For more information, please click here

Contacts:
David Ruth
713-348-6327


Jade Boyd
713-348-6778

Copyright © Rice University

If you have a comment, please Contact us.

Issuers of news releases, not 7th Wave, Inc. or Nanotechnology Now, are solely responsible for the accuracy of the content.

Bookmark:
Delicious Digg Newsvine Google Yahoo Reddit Magnoliacom Furl Facebook

Related News Press

News and information

Thanks for the memory: NIST takes a deep look at memristors January 20th, 2018

New Method Uses DNA, Nanoparticles and Top-Down Lithography to Make Optically Active Structures: Technique could lead to new classes of materials that can bend light, such as for those used in cloaking devices January 18th, 2018

Arrowhead Pharmaceuticals Announces Pricing of Underwritten Public Offering of Common Stock January 18th, 2018

Leti to Demo New Curving Technology at Photonics West that Improves Performance of Optical Components January 18th, 2018

Physics

New exotic phenomena seen in photonic crystals: Researchers observe, for the first time, topological effects unique to an “open” system January 12th, 2018

Columbia engineers create artificial graphene in a nanofabricated semiconductor structure: Researchers are the first to observe the electronic structure of graphene in an engineered semiconductor; finding could lead to progress in advanced optoelectronics and data processing December 13th, 2017

Leti Develops World’s First Micro-Coolers for CERN Particle Detectors: Leti Design, Fabrication and Packaging Expertise Extends to Very Large Scientific Instruments December 11th, 2017

Inorganic-organic halide perovskites for new photovoltaic technology November 6th, 2017

Discoveries

Thanks for the memory: NIST takes a deep look at memristors January 20th, 2018

New Method Uses DNA, Nanoparticles and Top-Down Lithography to Make Optically Active Structures: Technique could lead to new classes of materials that can bend light, such as for those used in cloaking devices January 18th, 2018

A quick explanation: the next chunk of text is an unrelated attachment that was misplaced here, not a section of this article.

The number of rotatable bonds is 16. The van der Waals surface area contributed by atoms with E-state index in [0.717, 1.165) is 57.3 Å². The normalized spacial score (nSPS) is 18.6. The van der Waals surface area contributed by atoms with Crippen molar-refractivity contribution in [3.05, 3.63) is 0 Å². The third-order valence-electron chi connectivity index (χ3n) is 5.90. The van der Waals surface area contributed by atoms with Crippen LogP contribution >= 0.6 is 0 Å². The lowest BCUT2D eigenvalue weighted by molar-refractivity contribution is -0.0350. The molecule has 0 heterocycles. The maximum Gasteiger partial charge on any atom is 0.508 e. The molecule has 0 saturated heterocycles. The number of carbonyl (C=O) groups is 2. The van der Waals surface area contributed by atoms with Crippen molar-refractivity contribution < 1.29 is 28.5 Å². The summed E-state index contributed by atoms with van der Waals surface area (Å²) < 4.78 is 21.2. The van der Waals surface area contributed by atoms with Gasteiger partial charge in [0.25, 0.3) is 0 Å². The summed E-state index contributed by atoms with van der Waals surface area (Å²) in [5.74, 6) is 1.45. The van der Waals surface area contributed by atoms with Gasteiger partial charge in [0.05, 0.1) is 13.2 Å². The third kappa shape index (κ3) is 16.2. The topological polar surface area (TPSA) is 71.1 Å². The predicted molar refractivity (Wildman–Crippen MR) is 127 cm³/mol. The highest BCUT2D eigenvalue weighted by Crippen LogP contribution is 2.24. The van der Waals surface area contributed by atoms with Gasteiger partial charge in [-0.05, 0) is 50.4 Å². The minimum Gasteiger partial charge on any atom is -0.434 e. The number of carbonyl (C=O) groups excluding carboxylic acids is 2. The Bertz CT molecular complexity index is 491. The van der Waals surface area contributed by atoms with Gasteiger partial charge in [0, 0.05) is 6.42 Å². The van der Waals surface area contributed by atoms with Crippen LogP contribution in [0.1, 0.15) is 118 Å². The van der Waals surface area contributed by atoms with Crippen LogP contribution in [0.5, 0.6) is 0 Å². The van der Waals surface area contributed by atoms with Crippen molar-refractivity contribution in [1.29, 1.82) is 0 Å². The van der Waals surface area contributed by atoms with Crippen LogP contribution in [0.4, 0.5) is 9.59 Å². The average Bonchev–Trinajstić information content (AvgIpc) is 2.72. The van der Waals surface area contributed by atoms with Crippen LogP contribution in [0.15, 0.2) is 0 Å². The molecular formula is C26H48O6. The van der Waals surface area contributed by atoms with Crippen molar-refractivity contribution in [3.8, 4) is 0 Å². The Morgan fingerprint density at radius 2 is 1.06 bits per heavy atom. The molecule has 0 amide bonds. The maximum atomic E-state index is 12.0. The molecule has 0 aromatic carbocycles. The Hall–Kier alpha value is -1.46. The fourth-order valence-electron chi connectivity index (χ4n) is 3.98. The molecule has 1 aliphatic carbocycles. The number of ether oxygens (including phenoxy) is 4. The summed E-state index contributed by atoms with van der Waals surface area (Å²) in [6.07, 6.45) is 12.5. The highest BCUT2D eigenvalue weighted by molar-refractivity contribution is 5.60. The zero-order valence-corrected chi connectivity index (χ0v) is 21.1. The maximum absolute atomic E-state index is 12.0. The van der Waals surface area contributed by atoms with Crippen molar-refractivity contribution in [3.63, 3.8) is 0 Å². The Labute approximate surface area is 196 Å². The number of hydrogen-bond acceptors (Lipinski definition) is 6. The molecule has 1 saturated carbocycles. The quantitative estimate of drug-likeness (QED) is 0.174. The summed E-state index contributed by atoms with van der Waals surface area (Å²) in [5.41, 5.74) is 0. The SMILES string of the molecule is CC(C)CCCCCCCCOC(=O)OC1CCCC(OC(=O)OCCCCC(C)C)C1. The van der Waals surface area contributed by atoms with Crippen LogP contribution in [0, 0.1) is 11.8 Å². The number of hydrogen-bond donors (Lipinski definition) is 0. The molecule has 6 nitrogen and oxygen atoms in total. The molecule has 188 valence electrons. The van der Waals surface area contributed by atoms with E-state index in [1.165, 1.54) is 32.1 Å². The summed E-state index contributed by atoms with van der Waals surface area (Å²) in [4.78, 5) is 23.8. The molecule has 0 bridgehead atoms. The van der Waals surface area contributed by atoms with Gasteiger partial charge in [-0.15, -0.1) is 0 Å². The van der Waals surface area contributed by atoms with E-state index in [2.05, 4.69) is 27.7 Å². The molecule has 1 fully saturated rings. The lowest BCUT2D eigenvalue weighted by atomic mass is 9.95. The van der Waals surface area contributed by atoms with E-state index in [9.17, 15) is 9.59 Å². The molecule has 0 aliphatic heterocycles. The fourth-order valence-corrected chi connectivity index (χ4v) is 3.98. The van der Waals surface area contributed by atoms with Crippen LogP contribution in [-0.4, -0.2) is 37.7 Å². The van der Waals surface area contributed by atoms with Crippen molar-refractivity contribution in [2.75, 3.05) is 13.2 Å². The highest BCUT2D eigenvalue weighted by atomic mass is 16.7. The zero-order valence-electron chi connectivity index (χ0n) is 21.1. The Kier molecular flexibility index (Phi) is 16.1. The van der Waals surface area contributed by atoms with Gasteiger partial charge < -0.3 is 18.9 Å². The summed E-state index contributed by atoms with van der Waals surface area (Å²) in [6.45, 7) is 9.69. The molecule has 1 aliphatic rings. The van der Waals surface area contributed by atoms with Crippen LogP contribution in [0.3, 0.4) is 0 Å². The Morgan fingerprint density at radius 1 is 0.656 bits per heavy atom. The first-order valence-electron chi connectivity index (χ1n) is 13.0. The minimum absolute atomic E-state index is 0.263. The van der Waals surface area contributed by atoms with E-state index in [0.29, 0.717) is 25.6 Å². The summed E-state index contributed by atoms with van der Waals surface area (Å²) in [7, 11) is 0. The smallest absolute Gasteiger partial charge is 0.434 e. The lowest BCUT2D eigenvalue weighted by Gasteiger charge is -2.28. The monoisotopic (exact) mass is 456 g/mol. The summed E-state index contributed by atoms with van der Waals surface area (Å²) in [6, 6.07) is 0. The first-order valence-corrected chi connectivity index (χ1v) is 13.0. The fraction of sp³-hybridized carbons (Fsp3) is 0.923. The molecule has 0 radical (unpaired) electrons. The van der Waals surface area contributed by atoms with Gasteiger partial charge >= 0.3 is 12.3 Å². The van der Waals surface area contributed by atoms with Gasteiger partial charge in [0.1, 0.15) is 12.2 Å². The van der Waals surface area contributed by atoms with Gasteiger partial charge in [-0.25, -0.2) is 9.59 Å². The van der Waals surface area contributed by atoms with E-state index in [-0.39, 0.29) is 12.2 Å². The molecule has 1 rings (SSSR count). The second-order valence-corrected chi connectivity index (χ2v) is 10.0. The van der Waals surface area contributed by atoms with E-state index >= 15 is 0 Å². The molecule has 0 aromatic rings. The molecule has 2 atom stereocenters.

Nanowrinkles could save billions in shipping and aquaculture Surfaces inspired by carnivorous plants delay degradation by marine fouling January 17th, 2018

Ultrathin black phosphorus for solar-driven hydrogen economy: Osaka University researchers use sunlight to make hydrogen with a new nanostructured catalyst based on nanosheets of black phosphorus and bismuth vanadate January 17th, 2018

Announcements

Thanks for the memory: NIST takes a deep look at memristors January 20th, 2018

New Method Uses DNA, Nanoparticles and Top-Down Lithography to Make Optically Active Structures: Technique could lead to new classes of materials that can bend light, such as for those used in cloaking devices January 18th, 2018

Arrowhead Pharmaceuticals Announces Pricing of Underwritten Public Offering of Common Stock January 18th, 2018

Leti to Demo New Curving Technology at Photonics West that Improves Performance of Optical Components January 18th, 2018

NanoNews-Digest
The latest news from around the world, FREE



  Premium Products
NanoNews-Custom
Only the news you want to read!
 Learn More
NanoTech-Transfer
University Technology Transfer & Patents
 Learn More
NanoStrategies
Full-service, expert consulting
 Learn More











ASP
Nanotechnology Now Featured Books




NNN

The Hunger Project